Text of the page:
What Nintendo’s Stock Split Means For Investors

What Nintendo’s Stock Split Means For Investors

Getty Images Key takeaways

Nintendo’s stock split Thursday on the Japanese markets, with Nintendo’s ADRs splitting on 1 October

The 10-for-1 stock split is designed to make Nintendo’s shares cheaper, particularly for Japan-based investors

Nintendo is one of a half-dozen Big Tech names to split this year, including Amazon, Alphabet and Tesla

On Tuesday, Japanese gaming giant Nintendo’s stock split 10-for-1, fulfilling a long-desired investor request. The split reduced the per-share price from around 59,700 yen (about $413) on Wednesday to 6,043 yen (about $41.76) by Thursday’s close.

The company hopes that the move will make Nintendo shares more affordable for homegrown investors. In Japan, stocks are typically sold in lots of 100, making one lot of Nintendo worth 5.97 million yen pre-split. (About $41,200 USD.) Post-split, a single lot now costs just 604,300 yen, or just over $4,170 USD.

Retail investors, including existing shareholders, had been calling for a stock split for months to boost liquidity, affordability and reach.

Said Serkan Toto, CEO of Tokyo-based game consultant Kantan Games: “6 million yen is enough to put a student through an entire four-year study program at a Japanese university. It was really about time for Nintendo…to reduce the share price. Now, Nintendo is more affordable, especially for younger people – a type of investor that has been growing in Japan in recent years.”

The split comes at a testing time for tech giants. The 133-year-old game maker faces many of the same headwinds embattling the video game industry at large, including inflation and ongoing supply chain concerns. As a result, Nintendo has seen operating profits and sales decline in recent quarters, as well as hampered shipping abilities.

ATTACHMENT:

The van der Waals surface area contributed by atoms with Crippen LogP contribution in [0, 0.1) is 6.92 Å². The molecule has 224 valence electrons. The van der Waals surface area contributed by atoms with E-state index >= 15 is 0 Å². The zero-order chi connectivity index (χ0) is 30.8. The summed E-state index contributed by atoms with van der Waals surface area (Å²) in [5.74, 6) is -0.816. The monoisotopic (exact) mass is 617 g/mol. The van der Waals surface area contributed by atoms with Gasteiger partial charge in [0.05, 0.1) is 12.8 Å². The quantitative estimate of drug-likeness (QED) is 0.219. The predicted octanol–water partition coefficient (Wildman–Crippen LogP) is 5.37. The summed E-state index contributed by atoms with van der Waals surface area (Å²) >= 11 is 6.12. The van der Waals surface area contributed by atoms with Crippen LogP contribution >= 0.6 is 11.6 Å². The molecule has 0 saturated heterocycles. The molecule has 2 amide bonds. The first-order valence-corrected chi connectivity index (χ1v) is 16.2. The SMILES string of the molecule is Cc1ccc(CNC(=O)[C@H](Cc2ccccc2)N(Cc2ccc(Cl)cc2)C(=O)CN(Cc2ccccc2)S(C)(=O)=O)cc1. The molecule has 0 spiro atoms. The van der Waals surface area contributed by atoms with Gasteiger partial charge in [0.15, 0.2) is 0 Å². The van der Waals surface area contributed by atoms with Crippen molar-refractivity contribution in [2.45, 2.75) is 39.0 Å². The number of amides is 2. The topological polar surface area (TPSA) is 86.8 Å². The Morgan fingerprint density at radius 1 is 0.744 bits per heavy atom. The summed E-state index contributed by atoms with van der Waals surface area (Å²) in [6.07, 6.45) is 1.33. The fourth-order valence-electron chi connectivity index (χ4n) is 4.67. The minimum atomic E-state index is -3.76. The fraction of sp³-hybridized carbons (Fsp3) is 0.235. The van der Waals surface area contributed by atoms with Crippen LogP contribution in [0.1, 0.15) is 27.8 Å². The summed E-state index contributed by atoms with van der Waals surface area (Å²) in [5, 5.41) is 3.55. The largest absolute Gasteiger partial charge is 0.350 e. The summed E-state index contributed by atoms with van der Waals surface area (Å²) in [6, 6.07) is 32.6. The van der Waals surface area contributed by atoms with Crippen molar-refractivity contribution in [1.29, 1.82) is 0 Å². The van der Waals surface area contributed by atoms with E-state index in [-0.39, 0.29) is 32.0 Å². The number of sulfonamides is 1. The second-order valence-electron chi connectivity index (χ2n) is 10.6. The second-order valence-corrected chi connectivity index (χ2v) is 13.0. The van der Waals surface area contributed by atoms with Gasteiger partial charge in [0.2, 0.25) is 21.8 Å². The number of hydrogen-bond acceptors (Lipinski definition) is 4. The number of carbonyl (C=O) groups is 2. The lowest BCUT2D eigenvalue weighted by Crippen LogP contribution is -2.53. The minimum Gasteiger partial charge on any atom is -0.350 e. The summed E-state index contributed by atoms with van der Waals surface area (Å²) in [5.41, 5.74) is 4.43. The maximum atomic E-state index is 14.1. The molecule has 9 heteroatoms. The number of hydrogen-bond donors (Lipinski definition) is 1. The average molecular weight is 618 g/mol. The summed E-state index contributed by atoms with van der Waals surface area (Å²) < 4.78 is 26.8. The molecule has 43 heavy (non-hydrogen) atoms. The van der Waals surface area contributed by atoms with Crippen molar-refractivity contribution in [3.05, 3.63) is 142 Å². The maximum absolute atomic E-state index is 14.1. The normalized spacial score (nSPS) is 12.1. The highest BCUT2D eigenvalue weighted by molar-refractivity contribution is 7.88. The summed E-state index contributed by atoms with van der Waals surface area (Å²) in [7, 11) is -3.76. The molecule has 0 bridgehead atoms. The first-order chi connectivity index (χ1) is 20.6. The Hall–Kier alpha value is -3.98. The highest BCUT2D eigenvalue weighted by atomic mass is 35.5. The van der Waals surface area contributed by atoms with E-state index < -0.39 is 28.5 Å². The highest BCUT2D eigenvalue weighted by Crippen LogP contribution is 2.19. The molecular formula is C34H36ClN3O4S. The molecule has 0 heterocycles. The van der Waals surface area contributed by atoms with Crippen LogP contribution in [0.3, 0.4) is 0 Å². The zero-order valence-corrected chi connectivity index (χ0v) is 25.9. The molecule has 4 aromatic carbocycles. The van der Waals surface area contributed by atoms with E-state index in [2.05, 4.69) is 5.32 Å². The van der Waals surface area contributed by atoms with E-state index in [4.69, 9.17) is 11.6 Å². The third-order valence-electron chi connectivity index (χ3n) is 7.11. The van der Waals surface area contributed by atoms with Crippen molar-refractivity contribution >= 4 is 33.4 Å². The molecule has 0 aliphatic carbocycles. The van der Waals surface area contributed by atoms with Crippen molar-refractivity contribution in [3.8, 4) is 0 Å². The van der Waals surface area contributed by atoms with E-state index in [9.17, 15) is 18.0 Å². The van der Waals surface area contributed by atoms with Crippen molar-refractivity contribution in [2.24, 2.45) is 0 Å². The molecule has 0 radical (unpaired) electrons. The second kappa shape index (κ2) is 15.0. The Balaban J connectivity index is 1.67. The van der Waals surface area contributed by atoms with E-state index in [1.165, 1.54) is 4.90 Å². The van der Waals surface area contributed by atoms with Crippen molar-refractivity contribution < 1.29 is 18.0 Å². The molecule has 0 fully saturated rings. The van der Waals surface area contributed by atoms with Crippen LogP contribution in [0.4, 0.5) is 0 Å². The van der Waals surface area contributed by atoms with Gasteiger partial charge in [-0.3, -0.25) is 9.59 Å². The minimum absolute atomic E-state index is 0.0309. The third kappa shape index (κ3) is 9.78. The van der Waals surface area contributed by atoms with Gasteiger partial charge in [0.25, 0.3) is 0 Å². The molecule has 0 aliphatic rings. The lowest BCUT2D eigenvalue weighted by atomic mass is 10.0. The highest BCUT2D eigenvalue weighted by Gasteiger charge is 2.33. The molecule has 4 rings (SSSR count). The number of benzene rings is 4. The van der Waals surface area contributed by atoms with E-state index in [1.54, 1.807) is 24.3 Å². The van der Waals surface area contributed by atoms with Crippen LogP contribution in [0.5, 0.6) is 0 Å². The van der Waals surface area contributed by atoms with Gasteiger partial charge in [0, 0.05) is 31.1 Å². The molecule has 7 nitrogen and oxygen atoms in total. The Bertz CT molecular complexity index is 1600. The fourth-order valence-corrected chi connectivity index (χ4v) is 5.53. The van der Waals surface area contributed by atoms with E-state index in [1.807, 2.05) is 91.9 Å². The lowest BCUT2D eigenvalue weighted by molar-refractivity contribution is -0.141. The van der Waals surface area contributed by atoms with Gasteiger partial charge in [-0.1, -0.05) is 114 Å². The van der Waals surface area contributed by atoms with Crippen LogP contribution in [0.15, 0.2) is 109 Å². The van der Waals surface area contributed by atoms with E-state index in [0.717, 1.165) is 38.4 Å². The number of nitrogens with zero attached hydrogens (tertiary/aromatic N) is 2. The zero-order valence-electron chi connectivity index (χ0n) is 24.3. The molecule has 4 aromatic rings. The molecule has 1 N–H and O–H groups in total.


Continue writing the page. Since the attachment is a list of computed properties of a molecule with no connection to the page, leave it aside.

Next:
Still, Nintendo’s products – particularly Switch and Pokémon – remain household names. And its recent drop of Splatoon 3 in Japan beat a domestic record for any Switch software drop in the console’s short-lived history. What is a stock split?

A stock split occurs when a company divides shares of existing stock into smaller, less valuable shares. In Nintendo’s case, a 10-for-1 split meant that each 59,700-yen share would be divided into ten shares each worth 5,970 yen.

While the value of the company and investors’ portfolios doesn’t change, a lower share price has several perks.

More affordable shares can encourage new investment, offer additional liquidity , and allow room for growth. Lower prices also mean that one share commands a smaller concentration of an investor’s portfolio, so existing investors may pile in more.

Some investors see stock splits as a vote of confidence by the company’s board in its brand and future potential. As such, it’s common for investors to bid up stock prices before and after the split, generating some buzz.

And some firms may consider a stock split if they’re aiming to end up in a larger index, such as the Dow , that may set stricter admission requirements that include share prices. Nintendo’s stock split: a bigger deal for domestic shares

Often, when giant corporations announce stock splits, it’s all over the news. Even though splits don’t fundamentally change a company’s value, investors like to trade on the anticipation of value.

So, why didn’t Nintendo’s stock split make a bigger splash?

It’s simple: Nintendo doesn’t trade in the United States – at least, not like “regular” stocks. A brief look at ADRs

You may have noticed that we listed Nintendo’s prices in both Japanese yen and U.S. dollars. That’s not by itself unusual for a huge, multi-national corporation.But as a Japan-based firm, Nintendo doesn’t list on major U.S. stock exchanges like the NYSE or Nasdaq. Instead, it trades on the Tokyo and Osaka exchanges.That means that, technically, U.S. investors can’t invest in U.S.-based Nintendo stock. Instead, American investors can buy Nintendo American Depository Receipts (ADRs).ADRs are over-the-counter certificates issued by U.S. banks or brokerages that represent shares of foreign companies. Each ADR can represent one share, multiple shares, or fractional shares, depending on the setup.These certificates simplify international investing and bypass many of the headaches – like complicated taxes – associated with directly investing in foreign firms. Nintendo’s ADRs Investors tend to be warier of non-exchange-listed securities, which may have reduced the splashiness of Nintendo’s announcement. But that doesn’t mean U.S. investors can’t invest at all.There are two Nintendo ADRs available OTC in the U.S.: NTDOY and NTDOF.NTDOY ADR represents 1/8 of one Nintendo share traded in Japan. (In other words, U.S. investors need to buy 8 NTDOY ADRs to equal one ordinary share.) On the other hand, NTDOF ADR represents one regular share of Nintendo traded in […]

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